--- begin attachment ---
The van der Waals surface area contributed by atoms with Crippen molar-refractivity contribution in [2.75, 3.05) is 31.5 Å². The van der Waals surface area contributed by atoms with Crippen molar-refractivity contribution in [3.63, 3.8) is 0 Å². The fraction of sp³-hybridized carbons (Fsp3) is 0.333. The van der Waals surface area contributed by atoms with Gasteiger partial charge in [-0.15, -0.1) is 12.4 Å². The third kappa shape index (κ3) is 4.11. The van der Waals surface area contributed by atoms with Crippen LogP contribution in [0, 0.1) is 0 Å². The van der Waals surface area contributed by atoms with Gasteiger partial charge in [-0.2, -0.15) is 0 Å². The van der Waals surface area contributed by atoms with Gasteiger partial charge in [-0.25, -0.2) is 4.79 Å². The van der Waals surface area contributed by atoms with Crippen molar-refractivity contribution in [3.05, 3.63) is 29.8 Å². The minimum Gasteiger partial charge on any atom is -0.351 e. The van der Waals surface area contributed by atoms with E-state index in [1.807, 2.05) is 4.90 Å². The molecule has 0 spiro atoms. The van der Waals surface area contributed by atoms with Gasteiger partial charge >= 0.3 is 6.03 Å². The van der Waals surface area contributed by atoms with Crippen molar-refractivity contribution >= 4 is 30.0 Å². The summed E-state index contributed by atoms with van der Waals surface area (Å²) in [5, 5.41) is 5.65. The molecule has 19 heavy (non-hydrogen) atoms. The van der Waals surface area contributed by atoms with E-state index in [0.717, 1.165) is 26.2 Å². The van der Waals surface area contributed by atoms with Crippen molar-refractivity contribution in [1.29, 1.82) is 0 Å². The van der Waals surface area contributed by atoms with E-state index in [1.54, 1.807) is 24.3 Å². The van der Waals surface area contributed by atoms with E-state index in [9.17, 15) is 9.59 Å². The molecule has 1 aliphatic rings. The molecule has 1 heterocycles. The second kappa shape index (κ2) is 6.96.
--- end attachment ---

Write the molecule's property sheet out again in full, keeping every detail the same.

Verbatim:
The van der Waals surface area contributed by atoms with Crippen molar-refractivity contribution in [2.75, 3.05) is 31.5 Å². The van der Waals surface area contributed by atoms with Crippen molar-refractivity contribution in [3.63, 3.8) is 0 Å². The fraction of sp³-hybridized carbons (Fsp3) is 0.333. The van der Waals surface area contributed by atoms with Gasteiger partial charge in [-0.15, -0.1) is 12.4 Å². The third kappa shape index (κ3) is 4.11. The van der Waals surface area contributed by atoms with Crippen LogP contribution in [0, 0.1) is 0 Å². The van der Waals surface area contributed by atoms with Gasteiger partial charge in [-0.2, -0.15) is 0 Å². The van der Waals surface area contributed by atoms with Gasteiger partial charge in [-0.25, -0.2) is 4.79 Å². The van der Waals surface area contributed by atoms with Crippen molar-refractivity contribution in [3.05, 3.63) is 29.8 Å². The minimum Gasteiger partial charge on any atom is -0.351 e. The van der Waals surface area contributed by atoms with E-state index in [1.807, 2.05) is 4.90 Å². The molecule has 0 spiro atoms. The van der Waals surface area contributed by atoms with Gasteiger partial charge >= 0.3 is 6.03 Å². The van der Waals surface area contributed by atoms with Crippen molar-refractivity contribution >= 4 is 30.0 Å². The summed E-state index contributed by atoms with van der Waals surface area (Å²) in [5, 5.41) is 5.65. The molecule has 19 heavy (non-hydrogen) atoms. The van der Waals surface area contributed by atoms with E-state index in [0.717, 1.165) is 26.2 Å². The van der Waals surface area contributed by atoms with Crippen molar-refractivity contribution in [1.29, 1.82) is 0 Å². The van der Waals surface area contributed by atoms with E-state index in [1.54, 1.807) is 24.3 Å². The van der Waals surface area contributed by atoms with E-state index in [9.17, 15) is 9.59 Å². The molecule has 1 aliphatic rings. The molecule has 1 heterocycles. The second kappa shape index (κ2) is 6.96.